The signs of spring are beginning to peek gently from their winter hiding places. The sun is becoming a frequent visitor; the days are getting longer. The flowers are starting to bloom: cherry blossoms, daffodils, and tulips are gracing us with their presence, bringing bright, vibrant colors to a backdrop of evergreen and lake-blue. I’ve never lived in a place so beautiful.
And all of this beauty reminds me of something beautiful about the seasons: they are a cycle of death and resurrection. The cold winter, a time of hibernation, of hiding, of going within, and, yes, of death, is necessary, but always temporary. In time, winter turns to spring, a renewal of life. Consider these beautiful words by Rev. Mark Belletini, which are the lyrics to hymn #73 in Singing the Living Tradition:
Winter rains have turned the starwheel, springtime is upon us. Sharp the smell of loam, bursting in our eyes the turrets of the tulip. Winter rains have turned the starwheel, springtime is upon us. Greening is the grass; soft upon our brows the sunlight warm caresses. Winter rains have turned the starwheel, springtime is upon us.
The winter rains always bring us spring. Life always returns.
Ours is an optimistic faith tradition. Unitarian Universalism exists in a world that we know can be a deeply painful and difficult place. And we also know that the better world we dream about, and are working to bring about, is possible. Our work is not in vain. We know that suffering, like the winter, is temporary. We know that joy, peace, justice, and love will always follow injustice, grief, and despair.
After the pain of loss and death, comes resurrection and new life. And so, when we look to the spring, to all the beauty and new life that is rising all around us, let it bring us hope. For this is the promise of spring; it justifies our optimism. It is a reason to be hopeful.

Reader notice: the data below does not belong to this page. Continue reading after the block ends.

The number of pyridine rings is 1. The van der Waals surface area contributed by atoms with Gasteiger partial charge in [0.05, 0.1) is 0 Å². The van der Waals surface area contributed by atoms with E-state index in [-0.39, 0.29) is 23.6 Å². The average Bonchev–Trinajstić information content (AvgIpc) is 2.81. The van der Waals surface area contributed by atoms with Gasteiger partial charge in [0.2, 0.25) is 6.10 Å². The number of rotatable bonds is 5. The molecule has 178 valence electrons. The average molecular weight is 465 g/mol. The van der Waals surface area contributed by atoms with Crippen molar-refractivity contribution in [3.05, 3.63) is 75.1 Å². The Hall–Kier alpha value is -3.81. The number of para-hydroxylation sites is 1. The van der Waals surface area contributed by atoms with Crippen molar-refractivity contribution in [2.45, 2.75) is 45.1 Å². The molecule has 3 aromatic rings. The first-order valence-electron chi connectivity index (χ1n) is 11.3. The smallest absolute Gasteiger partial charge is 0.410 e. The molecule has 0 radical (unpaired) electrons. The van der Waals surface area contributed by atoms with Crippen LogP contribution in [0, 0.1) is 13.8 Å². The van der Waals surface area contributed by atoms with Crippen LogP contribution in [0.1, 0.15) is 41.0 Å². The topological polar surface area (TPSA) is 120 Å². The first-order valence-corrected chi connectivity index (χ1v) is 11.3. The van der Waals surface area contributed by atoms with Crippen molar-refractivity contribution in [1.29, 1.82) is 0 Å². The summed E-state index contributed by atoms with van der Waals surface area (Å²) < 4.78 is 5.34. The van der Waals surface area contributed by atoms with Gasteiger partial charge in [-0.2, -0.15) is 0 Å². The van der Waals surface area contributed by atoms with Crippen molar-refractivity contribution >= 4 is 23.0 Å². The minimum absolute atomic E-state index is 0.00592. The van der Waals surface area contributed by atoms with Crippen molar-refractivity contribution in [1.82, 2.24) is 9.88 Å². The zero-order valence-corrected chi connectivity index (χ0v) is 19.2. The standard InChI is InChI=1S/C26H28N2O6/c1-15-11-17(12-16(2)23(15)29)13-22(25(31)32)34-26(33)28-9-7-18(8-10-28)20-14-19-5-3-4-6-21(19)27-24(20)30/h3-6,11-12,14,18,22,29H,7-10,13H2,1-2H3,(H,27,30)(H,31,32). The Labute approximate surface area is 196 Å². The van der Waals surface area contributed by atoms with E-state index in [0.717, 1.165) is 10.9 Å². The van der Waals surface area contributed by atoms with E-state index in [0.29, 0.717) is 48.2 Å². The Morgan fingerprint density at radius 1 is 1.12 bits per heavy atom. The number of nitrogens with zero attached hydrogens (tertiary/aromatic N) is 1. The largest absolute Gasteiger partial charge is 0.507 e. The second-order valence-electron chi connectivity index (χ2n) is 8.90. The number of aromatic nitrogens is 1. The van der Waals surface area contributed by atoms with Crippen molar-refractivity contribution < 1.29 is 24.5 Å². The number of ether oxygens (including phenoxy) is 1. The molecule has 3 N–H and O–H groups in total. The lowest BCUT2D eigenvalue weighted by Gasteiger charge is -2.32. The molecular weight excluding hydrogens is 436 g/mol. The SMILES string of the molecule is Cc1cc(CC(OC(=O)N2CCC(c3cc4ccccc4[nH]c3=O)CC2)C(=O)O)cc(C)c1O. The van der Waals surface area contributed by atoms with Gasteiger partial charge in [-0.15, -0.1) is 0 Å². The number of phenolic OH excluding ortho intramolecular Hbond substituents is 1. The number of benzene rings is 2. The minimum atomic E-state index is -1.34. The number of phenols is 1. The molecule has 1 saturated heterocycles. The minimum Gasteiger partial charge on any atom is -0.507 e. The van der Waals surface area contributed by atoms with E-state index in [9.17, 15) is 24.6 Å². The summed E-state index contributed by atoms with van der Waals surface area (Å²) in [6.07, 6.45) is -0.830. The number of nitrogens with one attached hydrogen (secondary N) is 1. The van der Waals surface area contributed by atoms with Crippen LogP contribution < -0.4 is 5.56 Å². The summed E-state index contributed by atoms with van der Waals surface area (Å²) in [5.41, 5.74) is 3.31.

Happy spring, everyone. May we be renewed by the beauty and promise of the season.
I’ve been thinking an awful lot about this divided country we live in, and how the divides and polarization seem to be happening at every level; certainly, we see it at the national level, in our congress and senate. It’s happening at the state, county, and municipal levels, too. So it would be silly to think that our communities and families aren’t also affected by it.
I’m trying to understand the dynamics behind all of this divisiveness that, sadly, all too often results in distrust, hate, and violence. Why and how is this happening? How can we do things differently so that this is not the result?
One thing I’ve noticed is an inability (or an unwillingness) to tolerate someone who thinks differently than we do. We each seem to have our particular issues that we use as litmus tests for determining whether we can include a person in our life (if a person doesn’t agree with me about Y, then there is no room for them in my life). I agree that our time and energy are limited resources, and we must be mindful and intentional of where we invest them. But I am somewhat worried that we are experiencing a tendency toward surrounding ourselves with only those who think like we do, and intentionally excluding from our life and experience those who think differently. I find this worrisome because I believe it is exactly the opposite approach to what my faith tells me is necessary to build the Beloved Community.
I have heard many Unitarian Universalists (here at WUUC and in other places and congregations) share that they enjoy belonging to “a community of like-minded folks.” I like that they like their community, but I worry that the source of that feeling of belonging comes from like-mindedness. I worry about this, because what happens then when we come to something we disagree about? Is that it? One of us has to leave the community? Our basis for acceptance of one another cannot hinge upon whether we are like-minded. Can we shift, instead, toward being like-hearted? I am reminded of the quote often attributed to Unitarian Francis David (but likely actually came from John Wesley, a Methodist; either way, it’s a good quote):
“We need not think alike, to love alike.”
I hope we can sit with this, and see how it affects us. See if what I’ve been observing you also are seeing. If you are, and if you are as troubled by it as I am, I wonder if we can consider making a shift from being like-minded to being like-hearted? If we can start by accepting the person, even if we don’t accept all of their ideas? My hope is that this is the shift that will change the trajectory of our divided nation. And it starts, not at the top, but right here in our homes and communities. Grass-roots, not trickle-down. I don’t know if it will work. But I’m hopeful, and that hope inspires me to try.
We were hoping for a better 2021 when the year kicked off, but it’s been a rough start.